Der Spiegel moves into new green headquarters

Der Spiegel's new HQ is the newest addition to Hamburg's HafenCity- Europe's largest inner-city redevelopment project.
Written by Beth Carter, Contributing Editor

Der Spiegel, one of the world's most respected news organizations, is the newest addition to Hamburg's HafenCity- Europe's largest inner-city redevelopment project.

The news giant's new sleek headquarters is also one of the greenest buildings in the shiny new river-side development. Spiegel had outgrown its previous space, and relocate its whole television unit to a nearby building.

The new 27,000 square-foot, 13-story Spiegel building is part of a larger complex designed by the Danish firm Henning Larsen Architects. Each building was designed with its orientation to the city in mind-- the Ericus building faces the large Lohesepark and serves extend and complete the greenspace intended for the complex.

The Spiegel building, on the other hand, faces the city, and according to the firm "will become the gateway to Hafencity," designed with a more urban character.

The U-shaped complex, with each building on one side, creates a public space between them that effectively forms two plazas, one for pedestrians and the other as an extension of the waterfront promenade.

The Spiegel building has an atrium that extends from floor to ceiling, making it light and spacious, and it gets some of its energy from photovoltaic solar panels and geothermal probes that cypher heat from the earth 100 meters below ground.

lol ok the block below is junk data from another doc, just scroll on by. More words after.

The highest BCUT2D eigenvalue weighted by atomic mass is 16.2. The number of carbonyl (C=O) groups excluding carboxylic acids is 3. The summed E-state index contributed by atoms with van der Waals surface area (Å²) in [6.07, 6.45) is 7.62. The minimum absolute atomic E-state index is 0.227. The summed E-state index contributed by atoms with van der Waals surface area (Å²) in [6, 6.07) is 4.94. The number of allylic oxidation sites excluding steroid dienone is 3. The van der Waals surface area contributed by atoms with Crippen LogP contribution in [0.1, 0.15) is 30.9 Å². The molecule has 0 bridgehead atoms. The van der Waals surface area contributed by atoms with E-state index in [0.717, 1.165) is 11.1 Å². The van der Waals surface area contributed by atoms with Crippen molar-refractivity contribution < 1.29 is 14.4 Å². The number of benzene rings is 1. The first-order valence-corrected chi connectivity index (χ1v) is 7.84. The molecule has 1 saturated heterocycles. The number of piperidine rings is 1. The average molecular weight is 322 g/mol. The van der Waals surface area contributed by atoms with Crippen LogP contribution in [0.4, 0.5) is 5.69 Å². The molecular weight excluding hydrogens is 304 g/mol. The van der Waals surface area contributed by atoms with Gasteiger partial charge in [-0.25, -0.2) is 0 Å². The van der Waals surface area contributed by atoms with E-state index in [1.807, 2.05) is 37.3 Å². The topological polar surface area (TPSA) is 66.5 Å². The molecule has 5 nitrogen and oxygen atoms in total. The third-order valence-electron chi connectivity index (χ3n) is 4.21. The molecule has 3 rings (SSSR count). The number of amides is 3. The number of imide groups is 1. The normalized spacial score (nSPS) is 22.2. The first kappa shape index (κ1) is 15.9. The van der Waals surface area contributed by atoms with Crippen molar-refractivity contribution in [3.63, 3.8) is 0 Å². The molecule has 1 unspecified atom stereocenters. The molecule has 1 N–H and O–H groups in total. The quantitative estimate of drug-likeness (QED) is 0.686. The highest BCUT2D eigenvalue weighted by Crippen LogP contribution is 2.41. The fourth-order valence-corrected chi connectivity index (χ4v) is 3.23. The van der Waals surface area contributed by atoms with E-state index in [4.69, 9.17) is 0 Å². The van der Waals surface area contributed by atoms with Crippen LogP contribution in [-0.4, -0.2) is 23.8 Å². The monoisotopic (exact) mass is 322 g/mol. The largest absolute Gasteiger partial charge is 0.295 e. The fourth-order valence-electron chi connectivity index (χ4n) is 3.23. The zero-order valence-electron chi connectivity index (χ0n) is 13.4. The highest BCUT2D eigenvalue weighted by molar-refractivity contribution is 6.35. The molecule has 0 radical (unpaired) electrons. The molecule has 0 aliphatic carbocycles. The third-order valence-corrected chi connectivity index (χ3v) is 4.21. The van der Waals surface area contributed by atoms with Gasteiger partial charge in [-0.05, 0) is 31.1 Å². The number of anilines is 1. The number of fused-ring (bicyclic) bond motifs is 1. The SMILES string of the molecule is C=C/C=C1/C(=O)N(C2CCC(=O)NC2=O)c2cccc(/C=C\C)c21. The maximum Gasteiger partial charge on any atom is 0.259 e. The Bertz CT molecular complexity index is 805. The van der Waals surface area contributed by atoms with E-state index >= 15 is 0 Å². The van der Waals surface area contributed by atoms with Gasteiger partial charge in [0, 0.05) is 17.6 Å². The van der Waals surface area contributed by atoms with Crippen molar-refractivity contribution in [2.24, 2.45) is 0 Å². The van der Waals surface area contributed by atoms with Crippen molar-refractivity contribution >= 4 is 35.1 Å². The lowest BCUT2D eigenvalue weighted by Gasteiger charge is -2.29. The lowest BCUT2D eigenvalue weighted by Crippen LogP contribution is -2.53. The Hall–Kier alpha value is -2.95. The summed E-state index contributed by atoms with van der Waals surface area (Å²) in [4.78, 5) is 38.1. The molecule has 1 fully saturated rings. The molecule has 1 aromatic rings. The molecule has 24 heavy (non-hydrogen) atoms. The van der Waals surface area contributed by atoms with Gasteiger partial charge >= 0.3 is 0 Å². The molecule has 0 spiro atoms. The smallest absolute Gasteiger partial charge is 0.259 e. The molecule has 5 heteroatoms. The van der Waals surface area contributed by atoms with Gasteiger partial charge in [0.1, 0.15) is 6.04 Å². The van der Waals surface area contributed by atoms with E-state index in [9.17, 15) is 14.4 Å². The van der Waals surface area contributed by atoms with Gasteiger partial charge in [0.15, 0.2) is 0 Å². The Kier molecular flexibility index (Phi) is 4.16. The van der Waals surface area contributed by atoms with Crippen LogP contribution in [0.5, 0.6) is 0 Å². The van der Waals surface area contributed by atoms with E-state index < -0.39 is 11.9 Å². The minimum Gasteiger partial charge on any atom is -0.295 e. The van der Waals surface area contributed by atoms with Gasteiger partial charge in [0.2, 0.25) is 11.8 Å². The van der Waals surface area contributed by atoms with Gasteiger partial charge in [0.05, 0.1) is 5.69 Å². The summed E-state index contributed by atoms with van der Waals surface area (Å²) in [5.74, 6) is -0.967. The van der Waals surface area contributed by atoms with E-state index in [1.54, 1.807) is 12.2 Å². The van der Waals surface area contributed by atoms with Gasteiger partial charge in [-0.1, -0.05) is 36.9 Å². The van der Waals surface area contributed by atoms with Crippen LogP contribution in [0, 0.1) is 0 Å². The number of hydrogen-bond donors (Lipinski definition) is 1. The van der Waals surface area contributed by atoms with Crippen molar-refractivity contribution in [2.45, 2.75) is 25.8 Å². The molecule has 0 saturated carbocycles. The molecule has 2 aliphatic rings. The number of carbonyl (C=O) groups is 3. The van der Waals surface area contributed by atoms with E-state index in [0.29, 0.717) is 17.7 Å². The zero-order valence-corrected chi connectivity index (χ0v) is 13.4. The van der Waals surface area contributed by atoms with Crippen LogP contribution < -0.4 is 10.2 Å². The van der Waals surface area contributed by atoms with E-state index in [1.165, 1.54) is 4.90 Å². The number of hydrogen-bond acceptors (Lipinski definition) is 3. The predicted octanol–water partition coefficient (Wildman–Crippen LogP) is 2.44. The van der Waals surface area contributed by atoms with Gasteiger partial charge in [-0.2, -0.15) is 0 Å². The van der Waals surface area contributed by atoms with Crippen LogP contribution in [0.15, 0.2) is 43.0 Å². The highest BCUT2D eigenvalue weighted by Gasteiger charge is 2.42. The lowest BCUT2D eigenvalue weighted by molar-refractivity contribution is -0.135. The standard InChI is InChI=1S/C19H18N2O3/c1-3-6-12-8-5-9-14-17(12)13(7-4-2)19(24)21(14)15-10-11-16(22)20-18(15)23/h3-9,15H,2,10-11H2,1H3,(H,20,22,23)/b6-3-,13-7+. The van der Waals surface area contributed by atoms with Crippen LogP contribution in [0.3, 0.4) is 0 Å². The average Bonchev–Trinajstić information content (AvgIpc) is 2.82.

The building also features triple-glazed windows, a sky-lit roof and walls of glass on the outside, giving it a lot of natural light and minimizing need for indoor lighting.

Since 2007, Hafencity has had its own system of awards for eco-conscious building. Gold and silver prizes, much like the LEED system, were introduced to reward designers, engineers and architects for their green building practices.

The Spiegel building received a Hafencity Gold Environmental Label, with top honors in four out of five categories: energy consumption, handling of public resources, health and comfort and environmentally-friendly operation.

The fifth category is use of green building materials, which the firm said was impossible to meet the gold standards, given the scale of the building.

[Via Inhabitat]

This post was originally published on Smartplanet.com

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